The treasure trove of ancient ruins first drew us to the largest island in the Mediterranean but what made us love Sicily was that she had so much more to offer. Although we visited for a full week, we still didn’t have enough time to see all she had to show us.
We boarded the train for Sicily in Naples behind a pack of fully armed carabinieri, images of the Italian Wild West, Michael Corleone and Tony Soprano dancing in our heads. We guessed that there must occasionally be some seriously illegal goings-on aboard the train on this particular itinerary. The train to Taormina, our Sicilian destination, took about seven hours including the two-mile ferry trip to the island. They actually split the train into two pieces and roll the cars onto rails on the ship for the 20-minute passage across the Strait of Messina. While building a tunnel might seem logical, it makes no seismic sense; the earthquake-prone region categorically rules out that possibility. Joe, ship engineer that he is, went up on deck to observe the logistics while I stayed in our train compartment chatting with the 30-something young woman sitting across from us. She was among that rare breed of seriously overweight women who don’t act like they’re heavy; she was confident, wore perfect makeup, was dressed to the nines and carried herself with panache. She knew what to do with what she had, in true Italian bella figura style. While she understood some English, she didn’t speak it and I could understand enough Italian such that we were able to carry on a conversation for a good long while. She spoke to me in Italian and I responded in English; it was a particularly satisfying experience and we had a terrific exchange. She taught me the lovely, lilting Italian pronunciation of Sicily (Sicilia--See-CHEE-lya) and I filled her in on US geography. Like many Europeans, she was anxious to visit both New York City and California and I explained just how far apart they are, suggesting that she would need at least three weeks to see them properly. She was a Neopolitana and was headed for a long weekend in Taormina to visit her boyfriend; she makes the trip south once a month to see him and he travels north with the same frequency to see her in Naples. Joe returned to the compartment once the train was reconnected in Messina for the final leg of our most-of-the-day journey. Our companion’s destination was the same as ours, so clutching her bright pink suitcase, the travel gear of choice among so many young Italian women, she waved goodbye and warbled, “Arrivederci” as she headed for her boyfriend’s car and we proceeded to the taxi stand. La bella figura was our first taste of Sicily and she was lovely.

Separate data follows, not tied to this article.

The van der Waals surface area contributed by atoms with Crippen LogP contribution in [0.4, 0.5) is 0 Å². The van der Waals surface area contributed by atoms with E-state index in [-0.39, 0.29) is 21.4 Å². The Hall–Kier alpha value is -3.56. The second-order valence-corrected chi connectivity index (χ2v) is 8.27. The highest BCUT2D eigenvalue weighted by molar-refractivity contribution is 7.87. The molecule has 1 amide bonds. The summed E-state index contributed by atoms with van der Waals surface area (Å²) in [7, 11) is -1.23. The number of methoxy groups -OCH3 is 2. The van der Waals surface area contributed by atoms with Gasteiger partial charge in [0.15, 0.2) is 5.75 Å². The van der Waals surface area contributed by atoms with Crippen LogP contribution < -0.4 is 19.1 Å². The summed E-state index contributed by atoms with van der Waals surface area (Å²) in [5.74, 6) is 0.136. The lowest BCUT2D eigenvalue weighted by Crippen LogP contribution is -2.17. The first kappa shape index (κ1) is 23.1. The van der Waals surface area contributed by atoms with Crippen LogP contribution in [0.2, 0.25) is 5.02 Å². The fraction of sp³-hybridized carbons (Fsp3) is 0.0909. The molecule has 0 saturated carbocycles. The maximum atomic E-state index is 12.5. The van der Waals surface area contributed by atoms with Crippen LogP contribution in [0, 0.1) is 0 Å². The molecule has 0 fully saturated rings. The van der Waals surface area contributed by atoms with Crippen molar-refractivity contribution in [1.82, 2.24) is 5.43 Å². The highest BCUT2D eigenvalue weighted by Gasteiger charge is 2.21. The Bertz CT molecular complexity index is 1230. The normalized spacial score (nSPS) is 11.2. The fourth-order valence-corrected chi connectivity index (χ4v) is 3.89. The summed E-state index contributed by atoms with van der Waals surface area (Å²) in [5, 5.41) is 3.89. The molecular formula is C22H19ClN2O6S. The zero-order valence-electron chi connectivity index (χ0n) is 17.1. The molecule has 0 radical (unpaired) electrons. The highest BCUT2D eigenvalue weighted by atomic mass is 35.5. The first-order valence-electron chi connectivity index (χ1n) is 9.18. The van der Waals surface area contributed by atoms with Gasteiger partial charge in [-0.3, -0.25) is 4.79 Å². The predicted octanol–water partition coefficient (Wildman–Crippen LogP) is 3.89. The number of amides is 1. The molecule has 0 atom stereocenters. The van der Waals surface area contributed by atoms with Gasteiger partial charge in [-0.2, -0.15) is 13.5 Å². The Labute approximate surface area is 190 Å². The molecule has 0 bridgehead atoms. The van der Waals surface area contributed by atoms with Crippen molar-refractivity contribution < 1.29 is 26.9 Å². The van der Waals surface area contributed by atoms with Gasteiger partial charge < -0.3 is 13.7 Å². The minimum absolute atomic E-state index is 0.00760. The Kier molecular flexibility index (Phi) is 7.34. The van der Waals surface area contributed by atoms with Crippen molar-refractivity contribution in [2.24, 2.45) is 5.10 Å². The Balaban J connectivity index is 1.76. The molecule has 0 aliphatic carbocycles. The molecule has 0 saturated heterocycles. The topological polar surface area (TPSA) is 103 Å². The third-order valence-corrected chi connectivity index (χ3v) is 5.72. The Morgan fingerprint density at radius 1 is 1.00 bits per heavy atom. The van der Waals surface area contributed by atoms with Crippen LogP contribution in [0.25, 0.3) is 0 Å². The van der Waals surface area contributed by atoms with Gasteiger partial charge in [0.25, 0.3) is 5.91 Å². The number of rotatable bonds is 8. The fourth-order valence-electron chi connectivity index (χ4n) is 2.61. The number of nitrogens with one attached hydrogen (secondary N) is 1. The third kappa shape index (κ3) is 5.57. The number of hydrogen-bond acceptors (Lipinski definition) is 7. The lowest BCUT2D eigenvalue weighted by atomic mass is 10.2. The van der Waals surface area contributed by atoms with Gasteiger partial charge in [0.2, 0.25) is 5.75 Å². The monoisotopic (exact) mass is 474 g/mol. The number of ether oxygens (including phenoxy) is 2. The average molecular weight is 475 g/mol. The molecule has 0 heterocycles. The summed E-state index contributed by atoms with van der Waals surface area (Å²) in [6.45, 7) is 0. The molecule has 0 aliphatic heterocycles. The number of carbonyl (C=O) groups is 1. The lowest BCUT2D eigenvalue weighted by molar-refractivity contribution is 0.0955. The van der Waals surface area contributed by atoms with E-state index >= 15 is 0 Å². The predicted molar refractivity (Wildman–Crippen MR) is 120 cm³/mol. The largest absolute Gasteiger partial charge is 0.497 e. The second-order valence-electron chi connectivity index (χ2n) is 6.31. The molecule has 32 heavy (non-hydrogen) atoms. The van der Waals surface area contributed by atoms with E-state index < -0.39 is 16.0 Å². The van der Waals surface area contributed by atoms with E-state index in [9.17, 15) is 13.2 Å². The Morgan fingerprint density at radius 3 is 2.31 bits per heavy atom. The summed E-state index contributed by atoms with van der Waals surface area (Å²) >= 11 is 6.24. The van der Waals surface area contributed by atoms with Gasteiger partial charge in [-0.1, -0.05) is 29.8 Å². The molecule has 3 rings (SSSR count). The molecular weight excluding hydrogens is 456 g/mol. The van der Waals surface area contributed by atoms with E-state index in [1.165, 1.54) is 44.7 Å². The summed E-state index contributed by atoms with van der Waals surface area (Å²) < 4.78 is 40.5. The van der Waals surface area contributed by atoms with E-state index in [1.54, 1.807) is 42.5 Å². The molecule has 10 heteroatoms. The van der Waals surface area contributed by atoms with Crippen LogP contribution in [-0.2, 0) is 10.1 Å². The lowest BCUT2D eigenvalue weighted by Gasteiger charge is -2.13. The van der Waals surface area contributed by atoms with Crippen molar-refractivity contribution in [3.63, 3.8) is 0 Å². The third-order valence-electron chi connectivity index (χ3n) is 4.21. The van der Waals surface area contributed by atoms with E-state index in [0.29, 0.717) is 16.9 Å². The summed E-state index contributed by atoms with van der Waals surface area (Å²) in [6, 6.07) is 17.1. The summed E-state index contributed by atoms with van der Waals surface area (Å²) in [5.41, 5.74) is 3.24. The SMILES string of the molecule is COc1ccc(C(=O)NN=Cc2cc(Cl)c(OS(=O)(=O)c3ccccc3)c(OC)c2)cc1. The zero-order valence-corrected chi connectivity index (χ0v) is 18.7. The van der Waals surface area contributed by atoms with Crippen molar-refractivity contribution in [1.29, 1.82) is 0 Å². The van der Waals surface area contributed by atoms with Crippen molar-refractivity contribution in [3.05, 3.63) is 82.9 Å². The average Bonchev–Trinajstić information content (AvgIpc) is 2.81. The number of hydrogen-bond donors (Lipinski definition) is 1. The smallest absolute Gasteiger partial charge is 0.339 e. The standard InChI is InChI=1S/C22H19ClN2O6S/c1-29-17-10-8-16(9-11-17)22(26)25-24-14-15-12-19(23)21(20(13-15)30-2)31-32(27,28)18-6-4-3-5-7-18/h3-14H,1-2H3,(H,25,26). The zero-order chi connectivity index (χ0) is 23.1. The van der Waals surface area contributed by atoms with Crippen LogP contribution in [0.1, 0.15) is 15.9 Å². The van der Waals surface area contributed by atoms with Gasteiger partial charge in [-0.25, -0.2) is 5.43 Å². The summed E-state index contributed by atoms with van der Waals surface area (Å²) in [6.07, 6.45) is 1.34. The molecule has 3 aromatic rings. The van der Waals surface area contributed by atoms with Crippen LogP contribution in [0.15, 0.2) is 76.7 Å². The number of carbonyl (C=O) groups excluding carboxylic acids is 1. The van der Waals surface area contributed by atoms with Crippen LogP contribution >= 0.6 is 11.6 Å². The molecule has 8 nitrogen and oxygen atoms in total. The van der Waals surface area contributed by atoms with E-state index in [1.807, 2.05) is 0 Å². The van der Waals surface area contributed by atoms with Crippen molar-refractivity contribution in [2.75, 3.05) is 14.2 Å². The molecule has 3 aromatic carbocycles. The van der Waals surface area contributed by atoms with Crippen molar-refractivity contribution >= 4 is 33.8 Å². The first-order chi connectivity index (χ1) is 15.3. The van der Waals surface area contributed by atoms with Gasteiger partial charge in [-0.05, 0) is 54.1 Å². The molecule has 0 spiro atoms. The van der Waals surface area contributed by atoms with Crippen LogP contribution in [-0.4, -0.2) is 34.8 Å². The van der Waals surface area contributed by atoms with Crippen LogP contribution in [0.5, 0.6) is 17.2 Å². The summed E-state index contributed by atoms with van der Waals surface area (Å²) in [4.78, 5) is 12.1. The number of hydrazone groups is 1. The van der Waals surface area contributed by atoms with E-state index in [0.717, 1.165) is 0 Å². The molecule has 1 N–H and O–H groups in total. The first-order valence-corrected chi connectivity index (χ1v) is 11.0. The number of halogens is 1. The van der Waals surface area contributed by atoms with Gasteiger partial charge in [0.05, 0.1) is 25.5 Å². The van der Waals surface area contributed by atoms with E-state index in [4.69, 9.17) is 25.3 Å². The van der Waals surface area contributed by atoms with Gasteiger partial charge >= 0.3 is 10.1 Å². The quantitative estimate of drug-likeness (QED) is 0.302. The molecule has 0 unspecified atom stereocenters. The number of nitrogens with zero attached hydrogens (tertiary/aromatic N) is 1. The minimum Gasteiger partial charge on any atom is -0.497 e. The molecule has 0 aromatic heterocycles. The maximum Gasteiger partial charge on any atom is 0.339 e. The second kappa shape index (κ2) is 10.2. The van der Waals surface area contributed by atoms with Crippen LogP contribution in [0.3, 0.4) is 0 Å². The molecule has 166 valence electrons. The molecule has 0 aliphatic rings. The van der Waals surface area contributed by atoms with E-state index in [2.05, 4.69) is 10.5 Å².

Taormina is a captivating hilltop town on Sicily’s northeastern coast and the Hotel Bel Soggiorno, our bright white, stately hotel, an early 19th century villa with tall arched windows and a sunny, glassed-in breakfast veranda, was perched about halfway up the rise. Thankful, yet again, for affordable off-season rates of under $100 a night, we marveled at the corner room we were given. It was quite small but had 14-foot high ceilings and two French doors, each with its own balcony, one looking south over the coast with Mount Etna as its backdrop and the other facing east over the hotel’s gardens and the blue-green sea. We had scored, we were told, “the most requested room at the inn.” Honestly, as Joe so aptly observed, we’re not sure we’ve ever stayed in a place with more dramatic views. We never tired of looking out the windows and although we took the very same pictures every morning and evening, the nuanced light made each one unique. Mt. Etna, an active volcano, broods majestically yet ominously over Taormina, lazily puffing smoke now and then just to remind you she’s there. It’s difficult to forget her potential power when gazing up at her snow-capped cone, its peak blown off long ago leaving a yawning, uneven gap below which churning lava continues to boil. While we had notions of hiking to the top of Mt. Etna before we arrived, those hopes quickly evaporated once we saw the snowy winds swirling around her summit 11,000 feet in the air.
We used Taormina as our home base for exploring Sicily, returning to the Bel Soggiorno at the end of each day and experiencing two shades of evening: one a premature precursor when the sun disappeared behind Mt. Etna and the second producing indisputable darkness as the sun sank below the horizon. We made the steep ascent into town for dinner on several evenings, tackling the many stairs and ramps slowly to ensure we didn’t arrive bathed in sweat. The Taverna al Paladino, a small ristorante with only five tables became our evening meal venue of choice. The Mom and Pop operation with her in the kitchen, him in the dining room and the children coming and going, served mouth-watering local specialties at reasonable prices. Seafood dominates Sicilian cuisine and we certainly enjoyed our share during our visit: swordfish and tuna, mussels and clams, anchovies and shrimp, cuttlefish and prawns. As you might expect, Sicily is all about living by the sea, and I so enjoy saying this phrase over and over in Italian, letting the melodious vowel sounds roll around my mouth: la bella Sicilia al mare, la bella Sicilia al mare.
Pictures of our adventures: http://gapyeargirlgoestoeurope.shutterfly.com